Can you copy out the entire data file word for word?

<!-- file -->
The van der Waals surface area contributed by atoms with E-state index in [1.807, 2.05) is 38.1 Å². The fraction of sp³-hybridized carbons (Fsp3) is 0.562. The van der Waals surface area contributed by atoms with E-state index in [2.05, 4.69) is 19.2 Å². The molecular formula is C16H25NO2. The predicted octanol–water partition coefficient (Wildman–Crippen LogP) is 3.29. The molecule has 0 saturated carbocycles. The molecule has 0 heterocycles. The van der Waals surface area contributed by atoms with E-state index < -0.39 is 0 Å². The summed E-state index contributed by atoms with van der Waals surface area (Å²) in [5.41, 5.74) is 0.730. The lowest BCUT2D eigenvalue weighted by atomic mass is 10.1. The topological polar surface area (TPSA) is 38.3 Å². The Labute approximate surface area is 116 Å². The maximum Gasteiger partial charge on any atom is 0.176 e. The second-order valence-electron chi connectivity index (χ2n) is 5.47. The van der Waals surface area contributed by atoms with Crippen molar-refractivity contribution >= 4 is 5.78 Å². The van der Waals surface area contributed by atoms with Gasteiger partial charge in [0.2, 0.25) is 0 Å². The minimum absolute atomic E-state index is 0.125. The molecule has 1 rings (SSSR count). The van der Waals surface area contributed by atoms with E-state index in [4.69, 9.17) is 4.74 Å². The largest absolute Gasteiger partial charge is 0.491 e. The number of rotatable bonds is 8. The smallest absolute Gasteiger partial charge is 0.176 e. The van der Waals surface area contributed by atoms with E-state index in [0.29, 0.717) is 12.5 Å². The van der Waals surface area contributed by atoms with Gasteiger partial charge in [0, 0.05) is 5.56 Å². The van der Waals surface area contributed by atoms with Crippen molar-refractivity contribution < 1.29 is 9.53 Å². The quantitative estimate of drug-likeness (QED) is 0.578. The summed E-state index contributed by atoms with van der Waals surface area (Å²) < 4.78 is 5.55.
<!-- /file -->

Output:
The van der Waals surface area contributed by atoms with E-state index in [1.807, 2.05) is 38.1 Å². The fraction of sp³-hybridized carbons (Fsp3) is 0.562. The van der Waals surface area contributed by atoms with E-state index in [2.05, 4.69) is 19.2 Å². The molecular formula is C16H25NO2. The predicted octanol–water partition coefficient (Wildman–Crippen LogP) is 3.29. The molecule has 0 saturated carbocycles. The molecule has 0 heterocycles. The van der Waals surface area contributed by atoms with E-state index < -0.39 is 0 Å². The summed E-state index contributed by atoms with van der Waals surface area (Å²) in [5.41, 5.74) is 0.730. The lowest BCUT2D eigenvalue weighted by atomic mass is 10.1. The topological polar surface area (TPSA) is 38.3 Å². The Labute approximate surface area is 116 Å². The maximum Gasteiger partial charge on any atom is 0.176 e. The second-order valence-electron chi connectivity index (χ2n) is 5.47. The van der Waals surface area contributed by atoms with Crippen molar-refractivity contribution >= 4 is 5.78 Å². The van der Waals surface area contributed by atoms with Gasteiger partial charge in [0.2, 0.25) is 0 Å². The minimum absolute atomic E-state index is 0.125. The molecule has 1 rings (SSSR count). The van der Waals surface area contributed by atoms with E-state index in [4.69, 9.17) is 4.74 Å². The largest absolute Gasteiger partial charge is 0.491 e. The number of rotatable bonds is 8. The smallest absolute Gasteiger partial charge is 0.176 e. The van der Waals surface area contributed by atoms with E-state index in [0.29, 0.717) is 12.5 Å². The van der Waals surface area contributed by atoms with Gasteiger partial charge in [0, 0.05) is 5.56 Å². The van der Waals surface area contributed by atoms with Crippen molar-refractivity contribution < 1.29 is 9.53 Å². The quantitative estimate of drug-likeness (QED) is 0.578. The summed E-state index contributed by atoms with van der Waals surface area (Å²) < 4.78 is 5.55.